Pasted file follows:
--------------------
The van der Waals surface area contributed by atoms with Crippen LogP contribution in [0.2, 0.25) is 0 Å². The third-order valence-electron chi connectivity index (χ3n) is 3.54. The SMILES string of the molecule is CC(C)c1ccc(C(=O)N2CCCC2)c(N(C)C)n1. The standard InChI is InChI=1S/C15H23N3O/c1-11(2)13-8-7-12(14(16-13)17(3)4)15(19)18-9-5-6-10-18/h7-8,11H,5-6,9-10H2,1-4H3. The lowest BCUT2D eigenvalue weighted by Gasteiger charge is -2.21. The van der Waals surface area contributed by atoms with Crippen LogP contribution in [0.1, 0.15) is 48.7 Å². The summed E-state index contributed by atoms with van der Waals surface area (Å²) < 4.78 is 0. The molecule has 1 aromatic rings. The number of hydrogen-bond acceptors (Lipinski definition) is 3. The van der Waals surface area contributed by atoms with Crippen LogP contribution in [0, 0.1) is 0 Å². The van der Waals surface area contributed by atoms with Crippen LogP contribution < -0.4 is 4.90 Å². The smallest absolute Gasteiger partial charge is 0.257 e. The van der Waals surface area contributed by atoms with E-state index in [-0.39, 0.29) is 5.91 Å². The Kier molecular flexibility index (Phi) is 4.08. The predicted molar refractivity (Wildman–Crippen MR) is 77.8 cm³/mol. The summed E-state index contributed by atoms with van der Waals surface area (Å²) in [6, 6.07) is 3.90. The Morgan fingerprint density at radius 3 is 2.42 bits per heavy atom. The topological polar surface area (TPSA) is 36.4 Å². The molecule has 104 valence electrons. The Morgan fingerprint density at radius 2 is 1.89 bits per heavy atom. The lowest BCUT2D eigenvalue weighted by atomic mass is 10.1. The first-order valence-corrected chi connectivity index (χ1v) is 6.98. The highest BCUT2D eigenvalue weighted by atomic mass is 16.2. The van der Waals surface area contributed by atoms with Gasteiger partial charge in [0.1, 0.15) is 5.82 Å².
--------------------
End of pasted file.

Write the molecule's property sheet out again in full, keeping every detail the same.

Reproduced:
The van der Waals surface area contributed by atoms with Crippen LogP contribution in [0.2, 0.25) is 0 Å². The third-order valence-electron chi connectivity index (χ3n) is 3.54. The SMILES string of the molecule is CC(C)c1ccc(C(=O)N2CCCC2)c(N(C)C)n1. The standard InChI is InChI=1S/C15H23N3O/c1-11(2)13-8-7-12(14(16-13)17(3)4)15(19)18-9-5-6-10-18/h7-8,11H,5-6,9-10H2,1-4H3. The lowest BCUT2D eigenvalue weighted by Gasteiger charge is -2.21. The van der Waals surface area contributed by atoms with Crippen LogP contribution in [0.1, 0.15) is 48.7 Å². The summed E-state index contributed by atoms with van der Waals surface area (Å²) < 4.78 is 0. The molecule has 1 aromatic rings. The number of hydrogen-bond acceptors (Lipinski definition) is 3. The van der Waals surface area contributed by atoms with Crippen LogP contribution in [0, 0.1) is 0 Å². The van der Waals surface area contributed by atoms with Crippen LogP contribution < -0.4 is 4.90 Å². The smallest absolute Gasteiger partial charge is 0.257 e. The van der Waals surface area contributed by atoms with E-state index in [-0.39, 0.29) is 5.91 Å². The Kier molecular flexibility index (Phi) is 4.08. The predicted molar refractivity (Wildman–Crippen MR) is 77.8 cm³/mol. The summed E-state index contributed by atoms with van der Waals surface area (Å²) in [6, 6.07) is 3.90. The Morgan fingerprint density at radius 3 is 2.42 bits per heavy atom. The topological polar surface area (TPSA) is 36.4 Å². The molecule has 104 valence electrons. The Morgan fingerprint density at radius 2 is 1.89 bits per heavy atom. The lowest BCUT2D eigenvalue weighted by atomic mass is 10.1. The first-order valence-corrected chi connectivity index (χ1v) is 6.98. The highest BCUT2D eigenvalue weighted by atomic mass is 16.2. The van der Waals surface area contributed by atoms with Gasteiger partial charge in [0.1, 0.15) is 5.82 Å².